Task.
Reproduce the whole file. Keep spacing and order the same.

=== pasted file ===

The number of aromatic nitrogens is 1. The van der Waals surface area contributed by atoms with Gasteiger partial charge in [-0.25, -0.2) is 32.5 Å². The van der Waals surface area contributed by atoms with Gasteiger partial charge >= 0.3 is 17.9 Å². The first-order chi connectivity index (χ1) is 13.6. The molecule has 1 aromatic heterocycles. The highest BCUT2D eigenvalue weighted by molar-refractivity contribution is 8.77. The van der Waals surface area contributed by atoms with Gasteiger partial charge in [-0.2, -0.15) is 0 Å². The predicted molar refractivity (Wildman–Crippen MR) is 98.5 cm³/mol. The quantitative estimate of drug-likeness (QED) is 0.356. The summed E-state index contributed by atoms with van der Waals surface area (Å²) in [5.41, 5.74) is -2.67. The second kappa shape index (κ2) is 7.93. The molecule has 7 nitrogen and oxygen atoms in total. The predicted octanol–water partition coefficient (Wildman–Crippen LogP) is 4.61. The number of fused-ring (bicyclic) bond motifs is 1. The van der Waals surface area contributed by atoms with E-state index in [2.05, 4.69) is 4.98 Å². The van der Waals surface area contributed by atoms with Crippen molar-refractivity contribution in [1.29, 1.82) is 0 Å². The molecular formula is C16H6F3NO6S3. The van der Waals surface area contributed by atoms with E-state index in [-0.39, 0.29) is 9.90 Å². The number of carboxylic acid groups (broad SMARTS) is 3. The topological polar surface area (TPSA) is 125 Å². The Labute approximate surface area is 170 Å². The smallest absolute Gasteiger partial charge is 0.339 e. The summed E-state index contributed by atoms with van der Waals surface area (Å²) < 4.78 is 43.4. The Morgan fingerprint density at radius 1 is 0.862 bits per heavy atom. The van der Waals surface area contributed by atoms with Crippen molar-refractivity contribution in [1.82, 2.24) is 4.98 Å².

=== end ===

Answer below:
The number of aromatic nitrogens is 1. The van der Waals surface area contributed by atoms with Gasteiger partial charge in [-0.25, -0.2) is 32.5 Å². The van der Waals surface area contributed by atoms with Gasteiger partial charge >= 0.3 is 17.9 Å². The first-order chi connectivity index (χ1) is 13.6. The molecule has 1 aromatic heterocycles. The highest BCUT2D eigenvalue weighted by molar-refractivity contribution is 8.77. The van der Waals surface area contributed by atoms with Gasteiger partial charge in [-0.2, -0.15) is 0 Å². The predicted molar refractivity (Wildman–Crippen MR) is 98.5 cm³/mol. The quantitative estimate of drug-likeness (QED) is 0.356. The summed E-state index contributed by atoms with van der Waals surface area (Å²) in [5.41, 5.74) is -2.67. The second kappa shape index (κ2) is 7.93. The molecule has 7 nitrogen and oxygen atoms in total. The predicted octanol–water partition coefficient (Wildman–Crippen LogP) is 4.61. The number of fused-ring (bicyclic) bond motifs is 1. The van der Waals surface area contributed by atoms with E-state index in [2.05, 4.69) is 4.98 Å². The van der Waals surface area contributed by atoms with Crippen molar-refractivity contribution in [1.29, 1.82) is 0 Å². The molecular formula is C16H6F3NO6S3. The van der Waals surface area contributed by atoms with E-state index in [-0.39, 0.29) is 9.90 Å². The number of carboxylic acid groups (broad SMARTS) is 3. The topological polar surface area (TPSA) is 125 Å². The Labute approximate surface area is 170 Å². The smallest absolute Gasteiger partial charge is 0.339 e. The summed E-state index contributed by atoms with van der Waals surface area (Å²) < 4.78 is 43.4. The Morgan fingerprint density at radius 1 is 0.862 bits per heavy atom. The van der Waals surface area contributed by atoms with Crippen molar-refractivity contribution in [1.82, 2.24) is 4.98 Å².